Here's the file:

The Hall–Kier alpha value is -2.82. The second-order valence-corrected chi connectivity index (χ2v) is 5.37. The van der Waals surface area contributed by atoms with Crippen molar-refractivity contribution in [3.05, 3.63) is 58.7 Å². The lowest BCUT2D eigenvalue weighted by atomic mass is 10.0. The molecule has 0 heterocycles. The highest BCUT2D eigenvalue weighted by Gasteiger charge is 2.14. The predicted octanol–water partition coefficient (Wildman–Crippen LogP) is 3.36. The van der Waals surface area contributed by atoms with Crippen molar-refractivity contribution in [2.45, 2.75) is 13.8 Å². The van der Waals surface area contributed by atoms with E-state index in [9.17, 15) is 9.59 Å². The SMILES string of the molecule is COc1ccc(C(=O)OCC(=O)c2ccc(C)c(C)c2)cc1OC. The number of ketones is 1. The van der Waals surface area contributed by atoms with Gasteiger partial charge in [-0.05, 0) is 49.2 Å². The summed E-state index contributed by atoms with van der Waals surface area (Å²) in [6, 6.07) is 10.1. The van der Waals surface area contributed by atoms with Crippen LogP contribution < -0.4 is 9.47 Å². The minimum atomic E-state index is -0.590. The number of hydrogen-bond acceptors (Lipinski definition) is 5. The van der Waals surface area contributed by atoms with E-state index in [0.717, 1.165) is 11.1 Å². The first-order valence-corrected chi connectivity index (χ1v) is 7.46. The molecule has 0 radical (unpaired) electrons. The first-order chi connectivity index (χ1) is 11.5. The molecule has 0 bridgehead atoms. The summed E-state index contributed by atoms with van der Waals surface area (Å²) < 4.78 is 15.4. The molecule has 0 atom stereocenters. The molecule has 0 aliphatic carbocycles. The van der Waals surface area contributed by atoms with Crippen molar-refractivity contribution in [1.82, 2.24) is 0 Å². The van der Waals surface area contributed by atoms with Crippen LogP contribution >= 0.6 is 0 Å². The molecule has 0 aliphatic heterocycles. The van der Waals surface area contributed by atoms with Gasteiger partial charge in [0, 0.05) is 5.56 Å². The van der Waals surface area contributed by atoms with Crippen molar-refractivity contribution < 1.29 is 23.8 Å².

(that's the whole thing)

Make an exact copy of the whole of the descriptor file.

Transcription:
The Hall–Kier alpha value is -2.82. The second-order valence-corrected chi connectivity index (χ2v) is 5.37. The van der Waals surface area contributed by atoms with Crippen molar-refractivity contribution in [3.05, 3.63) is 58.7 Å². The lowest BCUT2D eigenvalue weighted by atomic mass is 10.0. The molecule has 0 heterocycles. The highest BCUT2D eigenvalue weighted by Gasteiger charge is 2.14. The predicted octanol–water partition coefficient (Wildman–Crippen LogP) is 3.36. The van der Waals surface area contributed by atoms with Crippen molar-refractivity contribution in [2.45, 2.75) is 13.8 Å². The van der Waals surface area contributed by atoms with E-state index in [9.17, 15) is 9.59 Å². The SMILES string of the molecule is COc1ccc(C(=O)OCC(=O)c2ccc(C)c(C)c2)cc1OC. The number of ketones is 1. The van der Waals surface area contributed by atoms with Gasteiger partial charge in [-0.05, 0) is 49.2 Å². The summed E-state index contributed by atoms with van der Waals surface area (Å²) in [6, 6.07) is 10.1. The van der Waals surface area contributed by atoms with Crippen LogP contribution < -0.4 is 9.47 Å². The minimum atomic E-state index is -0.590. The number of hydrogen-bond acceptors (Lipinski definition) is 5. The van der Waals surface area contributed by atoms with E-state index in [0.717, 1.165) is 11.1 Å². The first-order valence-corrected chi connectivity index (χ1v) is 7.46. The molecule has 0 radical (unpaired) electrons. The first-order chi connectivity index (χ1) is 11.5. The molecule has 0 bridgehead atoms. The summed E-state index contributed by atoms with van der Waals surface area (Å²) < 4.78 is 15.4. The molecule has 0 atom stereocenters. The molecule has 0 aliphatic carbocycles. The van der Waals surface area contributed by atoms with Crippen molar-refractivity contribution in [1.82, 2.24) is 0 Å². The van der Waals surface area contributed by atoms with Crippen LogP contribution >= 0.6 is 0 Å². The molecule has 0 aliphatic heterocycles. The van der Waals surface area contributed by atoms with Gasteiger partial charge in [0, 0.05) is 5.56 Å². The van der Waals surface area contributed by atoms with Crippen molar-refractivity contribution < 1.29 is 23.8 Å².